The Holiday season is definitely a high-risk time of year for gaining weight. However, does it mean that gaining weight during this time of year is inevitable? I think not. There are many things that can be done that can decrease the likelihood that a person will continually eat more than normal during this time of year. It is not a matter of not enjoying the Holiday season; rather it is using some simple strategies that help us, often unconsciously, to move our eating behaviors in a positive direction.
First, what is the average weight gain during the Holiday’s? Is it 5, 10, or 15 pounds? From the few studies that have looked at this specific question, it seems that the average weight gained during the Holiday season (runs from Thanksgiving to New Years Day, so about 6 weeks) is 1 to 2 pounds (Yanovski). This is much less than what most people think happens. It is also much less than what is often stated in articles on the subject. For example, a recent article at ScienceDaily.com (Nov. 6, 2010) states “the time to begin changing the pattern is now because most of us gain anywhere between 5 to 15 lbs during the Holiday season” (Methodist Hospital). Really? I am not sure where they get these numbers? They have no citation for explaining it. But it is articles like this that perpetuate the “big weight gain” view. Anyway, even the 1 to 2 pounds could be problematic over the long-term. This “long-term” view is what the studies on this subject are concerned with. The idea is that the small weight gain will not be lost and it will slowly accumulate over 10 to 20 years. Therefore, this small gain can lead to an additional 20 to 40 pounds over 20 years. Whether the hypothesis that increasing weights of Americans are due to the small increases that occur during the Holiday season is debatable. I will leave the analysis of that subject for another time. The concern here is how to mitigate the typical weight gained during the Holiday season.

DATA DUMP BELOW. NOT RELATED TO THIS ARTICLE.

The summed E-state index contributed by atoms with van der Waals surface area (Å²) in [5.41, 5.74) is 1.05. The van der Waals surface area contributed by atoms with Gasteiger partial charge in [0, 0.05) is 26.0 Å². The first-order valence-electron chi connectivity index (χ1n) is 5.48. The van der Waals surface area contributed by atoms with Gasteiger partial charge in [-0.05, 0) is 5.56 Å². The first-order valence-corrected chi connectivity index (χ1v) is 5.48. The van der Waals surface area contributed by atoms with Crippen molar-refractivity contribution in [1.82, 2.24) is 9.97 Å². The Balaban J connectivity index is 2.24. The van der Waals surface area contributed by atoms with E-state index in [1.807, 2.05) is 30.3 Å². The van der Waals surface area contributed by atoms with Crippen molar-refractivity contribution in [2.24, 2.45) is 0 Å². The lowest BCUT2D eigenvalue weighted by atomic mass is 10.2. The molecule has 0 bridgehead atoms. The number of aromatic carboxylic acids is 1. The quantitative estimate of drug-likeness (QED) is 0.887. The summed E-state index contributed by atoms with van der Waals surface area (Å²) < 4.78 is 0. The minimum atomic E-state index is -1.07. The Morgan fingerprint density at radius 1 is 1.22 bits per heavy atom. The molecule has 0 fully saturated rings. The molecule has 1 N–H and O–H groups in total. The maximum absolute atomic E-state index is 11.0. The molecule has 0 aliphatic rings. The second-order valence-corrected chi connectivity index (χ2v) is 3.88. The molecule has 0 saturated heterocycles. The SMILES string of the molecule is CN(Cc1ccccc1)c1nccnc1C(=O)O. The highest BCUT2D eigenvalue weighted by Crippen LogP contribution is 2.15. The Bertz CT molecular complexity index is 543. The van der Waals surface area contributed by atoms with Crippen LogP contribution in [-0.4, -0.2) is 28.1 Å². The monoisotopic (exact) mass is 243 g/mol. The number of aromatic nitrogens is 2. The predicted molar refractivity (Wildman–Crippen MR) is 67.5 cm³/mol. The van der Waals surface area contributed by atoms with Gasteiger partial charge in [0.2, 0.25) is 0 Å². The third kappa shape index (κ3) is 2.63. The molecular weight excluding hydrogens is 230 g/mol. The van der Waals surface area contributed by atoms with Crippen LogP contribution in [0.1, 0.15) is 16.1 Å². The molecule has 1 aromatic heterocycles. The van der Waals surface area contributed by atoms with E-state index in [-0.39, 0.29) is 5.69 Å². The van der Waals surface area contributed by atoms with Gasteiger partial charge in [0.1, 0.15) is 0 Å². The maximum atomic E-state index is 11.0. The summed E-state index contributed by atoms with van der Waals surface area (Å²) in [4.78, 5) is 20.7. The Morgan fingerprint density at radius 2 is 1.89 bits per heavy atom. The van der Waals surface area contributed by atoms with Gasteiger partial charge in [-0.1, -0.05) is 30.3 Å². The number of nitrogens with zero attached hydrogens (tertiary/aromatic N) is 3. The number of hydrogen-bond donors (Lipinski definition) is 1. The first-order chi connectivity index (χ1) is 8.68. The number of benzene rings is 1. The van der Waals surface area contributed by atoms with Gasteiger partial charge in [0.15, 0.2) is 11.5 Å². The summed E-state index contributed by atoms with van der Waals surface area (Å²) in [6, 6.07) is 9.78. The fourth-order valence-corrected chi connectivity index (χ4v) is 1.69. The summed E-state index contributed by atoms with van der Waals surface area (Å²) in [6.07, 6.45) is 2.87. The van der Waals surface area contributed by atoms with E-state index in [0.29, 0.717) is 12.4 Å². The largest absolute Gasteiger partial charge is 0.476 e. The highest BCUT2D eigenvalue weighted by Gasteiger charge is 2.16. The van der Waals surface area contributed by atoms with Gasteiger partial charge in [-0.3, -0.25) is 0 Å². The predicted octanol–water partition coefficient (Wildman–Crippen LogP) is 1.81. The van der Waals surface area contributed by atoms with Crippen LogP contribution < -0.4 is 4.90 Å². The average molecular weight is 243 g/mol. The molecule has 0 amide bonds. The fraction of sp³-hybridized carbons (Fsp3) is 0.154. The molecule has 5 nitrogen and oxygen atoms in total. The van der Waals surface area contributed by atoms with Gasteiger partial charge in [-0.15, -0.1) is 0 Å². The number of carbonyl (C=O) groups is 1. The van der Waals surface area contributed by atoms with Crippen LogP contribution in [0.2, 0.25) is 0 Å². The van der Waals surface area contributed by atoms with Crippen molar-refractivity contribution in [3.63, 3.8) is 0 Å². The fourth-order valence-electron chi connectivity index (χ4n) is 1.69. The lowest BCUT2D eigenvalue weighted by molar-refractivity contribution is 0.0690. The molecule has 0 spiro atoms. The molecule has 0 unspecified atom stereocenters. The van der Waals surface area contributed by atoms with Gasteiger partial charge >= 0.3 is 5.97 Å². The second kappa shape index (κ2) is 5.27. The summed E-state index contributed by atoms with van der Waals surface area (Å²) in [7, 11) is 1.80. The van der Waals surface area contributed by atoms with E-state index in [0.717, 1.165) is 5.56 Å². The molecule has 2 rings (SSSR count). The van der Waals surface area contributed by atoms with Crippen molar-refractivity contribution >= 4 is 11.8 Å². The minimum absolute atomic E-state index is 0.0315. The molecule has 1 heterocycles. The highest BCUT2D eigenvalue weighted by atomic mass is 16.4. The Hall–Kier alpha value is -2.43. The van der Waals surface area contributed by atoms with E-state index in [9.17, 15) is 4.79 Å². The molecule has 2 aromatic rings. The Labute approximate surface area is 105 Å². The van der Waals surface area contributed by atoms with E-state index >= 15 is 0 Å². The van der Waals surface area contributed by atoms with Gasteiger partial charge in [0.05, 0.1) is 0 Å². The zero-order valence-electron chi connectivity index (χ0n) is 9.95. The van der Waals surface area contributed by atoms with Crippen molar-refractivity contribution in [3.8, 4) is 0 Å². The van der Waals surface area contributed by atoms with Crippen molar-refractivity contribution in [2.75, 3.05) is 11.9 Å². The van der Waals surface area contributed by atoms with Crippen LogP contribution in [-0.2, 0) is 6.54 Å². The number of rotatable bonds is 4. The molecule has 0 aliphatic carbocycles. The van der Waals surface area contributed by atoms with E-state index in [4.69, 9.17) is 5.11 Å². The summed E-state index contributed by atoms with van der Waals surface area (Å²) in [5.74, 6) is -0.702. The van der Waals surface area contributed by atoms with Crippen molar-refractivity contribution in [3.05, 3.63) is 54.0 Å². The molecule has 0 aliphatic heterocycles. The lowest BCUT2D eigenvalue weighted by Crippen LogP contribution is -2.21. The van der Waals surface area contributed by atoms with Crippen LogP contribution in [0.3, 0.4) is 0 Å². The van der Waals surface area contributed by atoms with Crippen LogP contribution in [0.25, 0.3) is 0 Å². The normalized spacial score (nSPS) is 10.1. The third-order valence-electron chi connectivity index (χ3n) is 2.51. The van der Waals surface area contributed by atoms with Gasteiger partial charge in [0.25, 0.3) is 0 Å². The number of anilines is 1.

The reason the Holiday season is a “high-risk” time of year for weight gain is the convergence of many factors that tend to increase food intake. These factors include;
- Eating with many people
- Many highly palatable foods that are easily accessible (the buffet effect)
- Large servings sizes
- Increased stress
- Time constraints
- Increased feelings of having to constrain eating
- Easy justifications
What results is the increased tendency to eat more at a particular meal and to do this many times during this time of year. This can happen other times of the year, but the consistency of this effect seems more pronounced now. Knowing that there are many things that are pulling you to eat more, what can be done to avoid or minimize the effect?
There really is no fool proof way to avoid many of these influences, unless you plan on living in a nuclear bunker, by yourself, for 6 weeks. However, there do seem to be some strategies that can help minimize their effects. Keep in mind that it is not about having a huge amount of will power, although it helps. It’s really not will power, because many of the variables mentioned above seem to influence us on a more subconscious level. Also consider the fact that many people do NOT gain weight during the Holiday season and some even lose weight during this time. So it is not hopeless. It is just a matter of doing a bit of planning and practicing a few behaviors that will allow you to enjoy yourself but still maintain a high level of control.
Here are my recommendations for getting through the Holidays and NOT gaining weight.
Read more »